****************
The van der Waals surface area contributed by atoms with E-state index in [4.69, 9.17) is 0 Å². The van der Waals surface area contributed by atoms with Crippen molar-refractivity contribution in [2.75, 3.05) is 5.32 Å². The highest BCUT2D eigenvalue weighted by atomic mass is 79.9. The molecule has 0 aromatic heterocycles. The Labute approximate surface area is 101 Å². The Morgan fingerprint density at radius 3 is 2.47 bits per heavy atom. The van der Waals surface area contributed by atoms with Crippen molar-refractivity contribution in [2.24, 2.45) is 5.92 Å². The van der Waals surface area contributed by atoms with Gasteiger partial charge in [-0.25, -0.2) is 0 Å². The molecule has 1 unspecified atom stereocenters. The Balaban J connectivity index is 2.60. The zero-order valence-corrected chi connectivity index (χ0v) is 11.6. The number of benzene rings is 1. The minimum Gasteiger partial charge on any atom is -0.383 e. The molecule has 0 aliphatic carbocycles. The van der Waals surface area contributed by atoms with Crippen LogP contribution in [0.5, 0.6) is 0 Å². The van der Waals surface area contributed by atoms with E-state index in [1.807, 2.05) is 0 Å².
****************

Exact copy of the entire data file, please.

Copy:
The van der Waals surface area contributed by atoms with E-state index in [4.69, 9.17) is 0 Å². The van der Waals surface area contributed by atoms with Crippen molar-refractivity contribution in [2.75, 3.05) is 5.32 Å². The highest BCUT2D eigenvalue weighted by atomic mass is 79.9. The molecule has 0 aromatic heterocycles. The Labute approximate surface area is 101 Å². The Morgan fingerprint density at radius 3 is 2.47 bits per heavy atom. The van der Waals surface area contributed by atoms with Crippen molar-refractivity contribution in [2.24, 2.45) is 5.92 Å². The van der Waals surface area contributed by atoms with Gasteiger partial charge in [-0.25, -0.2) is 0 Å². The molecule has 1 unspecified atom stereocenters. The Balaban J connectivity index is 2.60. The zero-order valence-corrected chi connectivity index (χ0v) is 11.6. The number of benzene rings is 1. The minimum Gasteiger partial charge on any atom is -0.383 e. The molecule has 0 aliphatic carbocycles. The van der Waals surface area contributed by atoms with Crippen LogP contribution in [0.5, 0.6) is 0 Å². The van der Waals surface area contributed by atoms with E-state index in [1.807, 2.05) is 0 Å².